By: Jon Kieren
As divers, you have all seen the little airplane icon on your dive computer with a countdown timer next to it. Understanding where that number comes from and how to use it to plan your trips is important to avoid missing dives, or worse, having to miss your flight back home!
Why is there concern for flying after diving?
We are all aware of the reasons for staying within no decompression limits and performing safety stops, right? Well, think of your no-fly time as a “decompression stop” prior to flying. After a dive, we still have a significant amount of excess nitrogen dissolved in our tissues. If we ascend directly to altitude (generally above 6000ft), ambient pressure will decrease enough that we are at risk of having that nitrogen form bubbles just like if we overstay our no-decompression limits and make a direct ascent to the surface.
The cabin inside an airplane is pressurized, so why does it matter?
While the cabin is pressurized, it is typically pressurized to around 8000ft. This is above the typically accepted ceiling of 6000ft, so we need to wait long enough for our tissues to off-gas before hopping on our flight home.
How does the dive computer calculate our no-fly time?
Each computer manufacturer uses a slightly different method, however they will generally use their no-decompression algorithm just like they do on the dive. The no-fly icon essentially represents a mandatory decompression stop before our bodies have off-gassed enough for ambient pressure to be reduced to more than 6000ft of altitude. Because many manufacturers use different decompression algorithms and every dive profile is different, it is difficult to generalize across the board how long a diver will have to wait before their computer’s no-fly time clears after a dive trip.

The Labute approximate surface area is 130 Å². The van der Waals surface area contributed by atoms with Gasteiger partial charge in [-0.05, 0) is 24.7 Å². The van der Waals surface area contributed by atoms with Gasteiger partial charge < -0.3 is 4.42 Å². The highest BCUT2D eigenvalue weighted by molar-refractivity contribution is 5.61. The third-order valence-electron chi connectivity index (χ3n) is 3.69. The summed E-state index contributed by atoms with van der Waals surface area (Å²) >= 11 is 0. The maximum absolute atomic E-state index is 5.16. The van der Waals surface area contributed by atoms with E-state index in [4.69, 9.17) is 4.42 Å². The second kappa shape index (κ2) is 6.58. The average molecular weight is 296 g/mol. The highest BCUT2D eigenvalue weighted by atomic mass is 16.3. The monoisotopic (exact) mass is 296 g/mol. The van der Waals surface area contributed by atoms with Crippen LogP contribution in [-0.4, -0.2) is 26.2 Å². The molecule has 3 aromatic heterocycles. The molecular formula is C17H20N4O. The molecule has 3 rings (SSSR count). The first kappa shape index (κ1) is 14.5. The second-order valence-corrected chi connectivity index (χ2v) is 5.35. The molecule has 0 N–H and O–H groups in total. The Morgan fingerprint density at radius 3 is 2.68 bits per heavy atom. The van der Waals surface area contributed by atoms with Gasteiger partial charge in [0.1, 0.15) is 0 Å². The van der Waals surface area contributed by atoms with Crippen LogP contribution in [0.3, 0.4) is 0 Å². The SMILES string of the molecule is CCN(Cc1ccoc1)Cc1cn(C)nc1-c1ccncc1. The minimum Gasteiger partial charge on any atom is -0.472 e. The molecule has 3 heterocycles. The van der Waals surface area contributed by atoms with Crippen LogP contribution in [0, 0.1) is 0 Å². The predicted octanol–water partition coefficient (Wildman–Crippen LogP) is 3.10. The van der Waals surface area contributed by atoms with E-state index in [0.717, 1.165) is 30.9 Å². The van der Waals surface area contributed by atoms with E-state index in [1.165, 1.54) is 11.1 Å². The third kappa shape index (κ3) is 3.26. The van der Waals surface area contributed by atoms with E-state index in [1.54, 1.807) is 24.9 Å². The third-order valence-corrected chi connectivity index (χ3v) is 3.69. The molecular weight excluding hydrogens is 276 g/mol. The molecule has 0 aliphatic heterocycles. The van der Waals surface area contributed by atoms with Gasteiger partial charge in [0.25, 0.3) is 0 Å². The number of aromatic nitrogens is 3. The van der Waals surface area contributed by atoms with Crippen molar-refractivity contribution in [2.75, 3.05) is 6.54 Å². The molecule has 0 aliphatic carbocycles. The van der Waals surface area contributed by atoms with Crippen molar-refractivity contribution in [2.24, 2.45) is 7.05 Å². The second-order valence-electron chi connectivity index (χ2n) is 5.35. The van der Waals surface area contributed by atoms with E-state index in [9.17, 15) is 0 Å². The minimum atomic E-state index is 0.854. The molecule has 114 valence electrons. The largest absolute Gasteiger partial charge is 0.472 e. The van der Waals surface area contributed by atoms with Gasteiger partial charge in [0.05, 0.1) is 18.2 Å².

How do we know when to schedule our flight home?
Luckily, Divers Alert Network (DAN) and the Undersea Hyperbaric Medical Society (UHMS) have done the work for us. They conducted a study on flying in commercially pressurized aircraft (Sheffield and Van 2004), and arrived at the following guidelines:
- A single dive within the no-decompression limits: 12 hours
- Repetitive dives of multiple days of diving: 18 hours
- Decompression dives (planned or unplanned): substantially greater than 18 hours
As a general guideline, DAN recommends allowing a minimum of 24 hours before flying to account for any variables (fatigue, dehydration, etc), as well as emergencies in flight such cabin depressurization.
So while your dive computer’s no-fly indicator is an additional tool to verify you are clear to fly, it is difficult to estimate what that no-fly time will be in order to plan a return flight home. When planning your diving vacation, it’s recommended that you allow at least 24 hours after your last dive before your scheduled flight. As a bonus, this ensures all of your gear will have plenty of time to dry out before you pack it away in your bags.
To find out more about International Training, visit www.tdisdi.com.